Schema

One of my goals as a teacher is to help my students embrace their ignorance.  Too many of them are afraid to participate in class discussions because they’re worried they’ll be wrong, or worse they feel they don’t know anything.  I try to emphasize that not knowing things is okay, it just means there is more stuff to learn!  To make them feel better about their own ignorance I teach them about the concept of schema.  A person’s schema is everything they have learned over their lifetime.  People use this accumulated knowledge, or schema, to make sense of and interpret new situations.  Since everyone’s life experiences are different we all have different schemas.  I know a LOT about geography and history but much less about science and math.  I encourage my students to think of their schema as a library they can reference when trying to understand new things.  I demonstrate this concept by having them interpret things like this:

One of the students saw this sign and observed, “Hey, they messed up that sign,  one leg is shorter than the other on the people.”

“Well, that’s to indicate they are walking.” I replied.

“No, I think they just  messed up the sign.”

“Ok, I’ll buy that, then that means they messed up all of the signs we’ve seen like this in each of the countries we visited.”

Silence.

This next photo I took over 10 years ago in Spain and show it to my students every year.  I ask them to use their schema to tell me what they think it means:

“Illegals running across the border!” Is a typical response I get every year, I’m still not sure how they get that from this.  I point out the briefcase held by one of the figures and say it indicates a school crossing.

“Ohhhhh.”

This year I’ll show them this one which is more clear:

 

I wonder what my students schema will tell me about this one:

 

 

Every year my students complain about our school dress code, so I’m looking forward to showing them this photo from the Pantheon

 

Travelling through France, Spain and Italy I was struck by the number of signs that had no text, just images or caricatures like the first photo I posted here.  I started to wonder why there were no words, then I realized, duh, there’s like a gazillion different languages spoken in Europe, pictures are easier than having every translation on a sign.  So if you’re travelling to the Museo de Prado with your dog you’ll know what this means:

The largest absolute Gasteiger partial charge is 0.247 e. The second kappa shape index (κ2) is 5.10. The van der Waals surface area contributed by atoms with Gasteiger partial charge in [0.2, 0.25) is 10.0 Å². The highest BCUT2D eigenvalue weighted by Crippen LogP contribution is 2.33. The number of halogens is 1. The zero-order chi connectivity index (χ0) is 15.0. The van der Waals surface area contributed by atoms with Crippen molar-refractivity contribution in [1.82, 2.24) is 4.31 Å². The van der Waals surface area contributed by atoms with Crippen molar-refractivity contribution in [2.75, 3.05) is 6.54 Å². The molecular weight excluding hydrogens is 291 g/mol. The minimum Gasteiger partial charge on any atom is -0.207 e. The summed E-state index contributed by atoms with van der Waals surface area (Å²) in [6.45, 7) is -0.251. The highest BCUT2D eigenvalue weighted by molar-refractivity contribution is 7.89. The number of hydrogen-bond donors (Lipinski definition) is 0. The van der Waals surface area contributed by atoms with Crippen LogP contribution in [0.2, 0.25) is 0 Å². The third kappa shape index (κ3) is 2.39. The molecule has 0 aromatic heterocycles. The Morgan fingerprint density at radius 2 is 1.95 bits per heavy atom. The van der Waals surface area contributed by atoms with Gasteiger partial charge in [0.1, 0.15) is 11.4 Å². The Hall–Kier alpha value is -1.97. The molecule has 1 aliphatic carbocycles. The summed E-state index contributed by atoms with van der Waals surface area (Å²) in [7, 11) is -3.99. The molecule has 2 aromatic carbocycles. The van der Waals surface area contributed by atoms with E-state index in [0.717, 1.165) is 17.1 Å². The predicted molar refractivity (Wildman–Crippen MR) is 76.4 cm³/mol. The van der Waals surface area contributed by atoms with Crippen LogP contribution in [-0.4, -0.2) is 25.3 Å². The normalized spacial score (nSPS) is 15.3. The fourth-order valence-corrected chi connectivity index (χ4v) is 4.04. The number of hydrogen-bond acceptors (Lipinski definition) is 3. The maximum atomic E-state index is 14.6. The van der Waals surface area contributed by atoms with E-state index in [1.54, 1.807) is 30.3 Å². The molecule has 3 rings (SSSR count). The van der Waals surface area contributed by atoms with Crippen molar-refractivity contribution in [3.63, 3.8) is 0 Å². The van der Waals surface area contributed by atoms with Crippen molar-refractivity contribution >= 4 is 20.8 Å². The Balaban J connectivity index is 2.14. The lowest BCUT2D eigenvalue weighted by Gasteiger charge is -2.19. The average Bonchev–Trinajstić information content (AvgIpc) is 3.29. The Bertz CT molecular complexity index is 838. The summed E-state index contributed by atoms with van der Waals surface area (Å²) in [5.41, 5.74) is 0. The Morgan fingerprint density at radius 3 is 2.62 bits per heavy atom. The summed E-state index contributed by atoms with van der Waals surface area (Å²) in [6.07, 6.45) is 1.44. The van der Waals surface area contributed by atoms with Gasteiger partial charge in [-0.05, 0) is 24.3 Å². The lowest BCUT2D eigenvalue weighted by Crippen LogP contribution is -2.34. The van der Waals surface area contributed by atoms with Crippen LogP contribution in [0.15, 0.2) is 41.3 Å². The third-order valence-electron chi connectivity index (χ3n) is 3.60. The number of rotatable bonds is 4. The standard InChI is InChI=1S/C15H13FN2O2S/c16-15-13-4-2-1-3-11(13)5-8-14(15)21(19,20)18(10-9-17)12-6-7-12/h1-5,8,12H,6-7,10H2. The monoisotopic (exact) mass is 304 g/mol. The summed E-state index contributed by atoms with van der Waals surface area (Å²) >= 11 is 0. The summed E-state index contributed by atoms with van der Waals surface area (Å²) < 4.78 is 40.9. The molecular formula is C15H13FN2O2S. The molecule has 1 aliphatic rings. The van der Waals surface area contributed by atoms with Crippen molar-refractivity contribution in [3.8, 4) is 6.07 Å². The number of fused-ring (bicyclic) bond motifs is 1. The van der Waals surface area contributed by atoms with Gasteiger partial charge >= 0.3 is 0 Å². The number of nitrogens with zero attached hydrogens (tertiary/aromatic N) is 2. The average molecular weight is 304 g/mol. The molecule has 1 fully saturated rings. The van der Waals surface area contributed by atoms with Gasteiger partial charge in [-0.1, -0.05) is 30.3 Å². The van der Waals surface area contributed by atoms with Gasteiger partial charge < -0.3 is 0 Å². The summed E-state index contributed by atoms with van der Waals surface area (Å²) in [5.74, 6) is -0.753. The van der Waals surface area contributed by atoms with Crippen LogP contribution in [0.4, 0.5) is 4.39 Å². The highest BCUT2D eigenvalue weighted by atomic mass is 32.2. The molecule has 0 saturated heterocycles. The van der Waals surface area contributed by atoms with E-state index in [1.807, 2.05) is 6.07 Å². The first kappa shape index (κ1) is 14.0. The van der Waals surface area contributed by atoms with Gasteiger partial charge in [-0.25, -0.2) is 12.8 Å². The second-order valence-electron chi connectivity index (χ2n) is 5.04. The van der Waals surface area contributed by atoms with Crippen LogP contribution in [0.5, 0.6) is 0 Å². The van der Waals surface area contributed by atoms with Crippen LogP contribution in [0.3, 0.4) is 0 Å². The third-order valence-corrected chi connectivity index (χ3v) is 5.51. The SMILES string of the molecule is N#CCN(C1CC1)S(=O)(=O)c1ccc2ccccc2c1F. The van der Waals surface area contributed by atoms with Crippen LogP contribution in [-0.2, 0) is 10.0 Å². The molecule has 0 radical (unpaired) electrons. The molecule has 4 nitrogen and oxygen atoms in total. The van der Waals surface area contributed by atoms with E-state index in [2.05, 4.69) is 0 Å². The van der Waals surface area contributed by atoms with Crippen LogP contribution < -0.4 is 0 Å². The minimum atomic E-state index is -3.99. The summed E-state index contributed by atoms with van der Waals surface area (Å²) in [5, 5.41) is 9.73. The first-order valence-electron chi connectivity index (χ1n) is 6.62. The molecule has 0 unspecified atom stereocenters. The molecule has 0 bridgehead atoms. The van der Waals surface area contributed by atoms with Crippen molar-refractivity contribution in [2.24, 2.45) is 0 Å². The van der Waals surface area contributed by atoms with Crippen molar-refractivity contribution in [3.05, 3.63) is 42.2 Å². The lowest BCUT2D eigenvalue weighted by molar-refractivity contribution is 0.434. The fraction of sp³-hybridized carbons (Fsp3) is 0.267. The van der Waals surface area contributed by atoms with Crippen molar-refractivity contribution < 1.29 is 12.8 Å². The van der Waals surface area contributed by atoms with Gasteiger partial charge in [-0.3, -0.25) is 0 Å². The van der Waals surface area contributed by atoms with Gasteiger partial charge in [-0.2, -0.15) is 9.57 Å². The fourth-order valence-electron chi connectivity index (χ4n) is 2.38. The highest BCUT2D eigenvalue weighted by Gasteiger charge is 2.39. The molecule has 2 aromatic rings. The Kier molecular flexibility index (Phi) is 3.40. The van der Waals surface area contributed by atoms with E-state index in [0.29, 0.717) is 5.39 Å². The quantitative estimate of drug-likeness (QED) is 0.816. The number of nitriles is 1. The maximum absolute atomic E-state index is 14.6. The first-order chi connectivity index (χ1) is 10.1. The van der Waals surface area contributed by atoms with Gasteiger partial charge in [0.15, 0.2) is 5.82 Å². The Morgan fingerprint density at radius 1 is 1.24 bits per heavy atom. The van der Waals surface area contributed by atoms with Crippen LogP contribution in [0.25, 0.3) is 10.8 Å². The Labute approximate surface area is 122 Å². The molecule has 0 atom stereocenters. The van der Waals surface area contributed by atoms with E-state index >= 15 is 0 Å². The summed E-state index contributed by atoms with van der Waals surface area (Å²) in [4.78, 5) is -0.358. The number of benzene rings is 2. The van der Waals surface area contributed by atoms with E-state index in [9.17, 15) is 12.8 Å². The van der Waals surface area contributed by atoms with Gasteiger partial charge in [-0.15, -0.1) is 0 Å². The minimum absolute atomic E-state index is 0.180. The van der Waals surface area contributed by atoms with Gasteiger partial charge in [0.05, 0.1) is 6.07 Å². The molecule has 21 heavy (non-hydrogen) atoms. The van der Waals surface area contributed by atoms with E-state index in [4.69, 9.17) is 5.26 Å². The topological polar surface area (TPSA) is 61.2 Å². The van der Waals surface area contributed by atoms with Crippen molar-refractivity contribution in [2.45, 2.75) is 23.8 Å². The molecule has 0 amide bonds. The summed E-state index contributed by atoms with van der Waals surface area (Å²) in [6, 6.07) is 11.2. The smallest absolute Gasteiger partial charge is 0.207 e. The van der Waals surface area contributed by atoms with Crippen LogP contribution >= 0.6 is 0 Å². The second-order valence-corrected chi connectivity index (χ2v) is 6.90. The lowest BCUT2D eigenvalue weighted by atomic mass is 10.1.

Another teaching goal I have is to encourage my students to travel.  Many of them are hesitant because they don’t speak another language.  I tell them not to worry, with their schema they’ll be just fine.  Finding food for example:

 

 

A pleasant place to eat….

Or a bathroom…(a little fuzzy, I was in a hurry)

 

 

 

or a place to buy souvenirs…

 

 

 

I’m not sure how well myself or my students could have navigated medieval Carcassone though, even with our schemas.  Without a proper frame of reference, this makes no sense:

 

Here’s a close up, any ideas what this indicated?

Categories: France, Geography, Italy, photography, Spain, teaching, Travel | Tags: , , , , , , , , , , , | 7 Comments

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7 thoughts on “Schema

  1. Reblogged this on Reblog This One.

  2. I love the Signs theme you are doing these days.This one is also great. The toilet one really shows that the sign-makers have a sense of humour.

  3. I felt like as if I was travelling with you and seeing all those signs myself as I read your blog. good one!

  4. the illegals running across the border is really well pointed but a clear stereotype. And if you allow me to stereotype too: it’s an american stereotype because of your southern border ;).

    The last statuete is just a decorative sign, some houses have this pointless statues. If you would have to guess based on that I would think it’s some kind of red light place ^^ better not wait for student comments on that 😉

    • Yeah, I’m in California, the illegal comment I get is not really unexpected; it’s the convincing the students that it’s not illegals that’s challenging

  5. It’s quite funny to see the comments you make about Spain, because I’m spanish and I see “normal” things were you see “weird” things. For instance, the use of pictograms I think it’s because it began to be used before education was public, so analfabet people could understand the signals.

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